On the negative side, ethnocentrism also implies the failure or refusal to view reality from the perspective of the other, thereby causing one to reject the other's contribution as valid, simply because it differs from one's own. This is one reason why ethicists, whose discipline arises out of philosophy (a metaphysical discipline), have difficulty with cultural relativism, which arises out of anthropology and sociology (both empirical disciplines). Each discipline approaches cultural relativism from a different paradigm or way of seeing the world. Thus ethicists approach cultural relativism from the perspective of philosophers and not from the perspective of social scientists. The result is a rejection of the concept, since it does not fit within the parameters of their discipline.

But lest one is too quick to judge ethics, one needs to realize that sociology does the same with religion. Since God does not fit the parameters of an empirical approach, many social scientists have tended to reject the divine aspect of religion. Each using a different instrument–the analogy of a telescope versus a microscope–is not able to include the perspective of the other (see graphic).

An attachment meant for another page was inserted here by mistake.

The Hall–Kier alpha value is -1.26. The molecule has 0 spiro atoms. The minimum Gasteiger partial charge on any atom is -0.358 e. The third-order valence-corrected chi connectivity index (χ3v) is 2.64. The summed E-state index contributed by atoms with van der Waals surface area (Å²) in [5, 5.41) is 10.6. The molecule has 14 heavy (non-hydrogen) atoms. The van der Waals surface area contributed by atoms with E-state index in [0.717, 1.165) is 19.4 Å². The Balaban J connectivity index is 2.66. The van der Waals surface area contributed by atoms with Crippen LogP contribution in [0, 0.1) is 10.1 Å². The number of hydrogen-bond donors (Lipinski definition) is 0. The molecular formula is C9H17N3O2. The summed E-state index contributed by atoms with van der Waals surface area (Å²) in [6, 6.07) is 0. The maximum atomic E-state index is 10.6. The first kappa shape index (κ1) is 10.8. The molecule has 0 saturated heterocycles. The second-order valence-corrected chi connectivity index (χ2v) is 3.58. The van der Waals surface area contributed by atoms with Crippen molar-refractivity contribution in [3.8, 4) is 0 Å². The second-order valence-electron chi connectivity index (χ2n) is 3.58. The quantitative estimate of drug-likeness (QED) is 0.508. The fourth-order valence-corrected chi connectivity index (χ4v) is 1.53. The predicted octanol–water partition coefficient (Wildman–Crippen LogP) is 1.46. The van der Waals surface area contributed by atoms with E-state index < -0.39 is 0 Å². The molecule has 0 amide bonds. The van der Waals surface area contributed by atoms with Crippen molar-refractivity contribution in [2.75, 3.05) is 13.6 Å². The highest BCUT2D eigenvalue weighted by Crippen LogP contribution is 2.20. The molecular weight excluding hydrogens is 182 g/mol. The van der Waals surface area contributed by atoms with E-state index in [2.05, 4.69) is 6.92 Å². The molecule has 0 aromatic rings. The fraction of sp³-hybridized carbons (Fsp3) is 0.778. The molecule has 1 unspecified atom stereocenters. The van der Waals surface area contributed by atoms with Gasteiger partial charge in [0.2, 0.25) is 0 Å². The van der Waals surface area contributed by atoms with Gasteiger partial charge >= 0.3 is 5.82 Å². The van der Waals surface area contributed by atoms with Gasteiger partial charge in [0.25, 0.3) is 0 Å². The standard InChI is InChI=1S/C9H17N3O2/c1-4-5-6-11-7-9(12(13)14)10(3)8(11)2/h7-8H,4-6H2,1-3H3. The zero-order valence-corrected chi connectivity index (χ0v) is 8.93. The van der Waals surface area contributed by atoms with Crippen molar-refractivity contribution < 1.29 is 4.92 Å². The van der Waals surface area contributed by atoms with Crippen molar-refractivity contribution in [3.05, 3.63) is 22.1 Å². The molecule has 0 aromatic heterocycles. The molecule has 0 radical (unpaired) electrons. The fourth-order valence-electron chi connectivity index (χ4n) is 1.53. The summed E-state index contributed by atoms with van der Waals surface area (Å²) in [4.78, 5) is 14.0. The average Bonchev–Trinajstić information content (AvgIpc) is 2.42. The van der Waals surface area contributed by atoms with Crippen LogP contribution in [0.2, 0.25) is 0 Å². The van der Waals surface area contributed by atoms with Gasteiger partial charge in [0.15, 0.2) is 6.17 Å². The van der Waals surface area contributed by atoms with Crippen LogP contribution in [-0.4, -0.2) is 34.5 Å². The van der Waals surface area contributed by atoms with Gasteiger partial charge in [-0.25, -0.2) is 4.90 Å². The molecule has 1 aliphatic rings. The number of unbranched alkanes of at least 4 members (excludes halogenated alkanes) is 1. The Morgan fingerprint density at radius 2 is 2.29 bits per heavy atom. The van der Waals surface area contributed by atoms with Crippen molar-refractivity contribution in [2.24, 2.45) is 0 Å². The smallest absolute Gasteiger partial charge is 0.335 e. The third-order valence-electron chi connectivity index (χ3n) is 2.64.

Discipline Nature Methodology Analogous Instrument
ETHICS Philosophy Metaphysical Telescope
SOCIOLOGY Science Empirical Microscope


But this is because they have used the norms of one discipline to evaluate the findings of another, which is what cultural relativism is seeking to prevent in the first place. Each culture, each society, or, in this case, each discipline, must be evaluated in terms of its own structures, values and presuppositions, and not those of another. Only through such an approach will its contributions be understood.

This principle of evaluating other perspectives on their own merits is important for all disciplines and not just for ethics versus the social sciences. The usual approach is the fallacy of trying to explain all of reality from the narrow perspective of one discipline, usually one's own. More on this later.

Cultural Relativism Explained: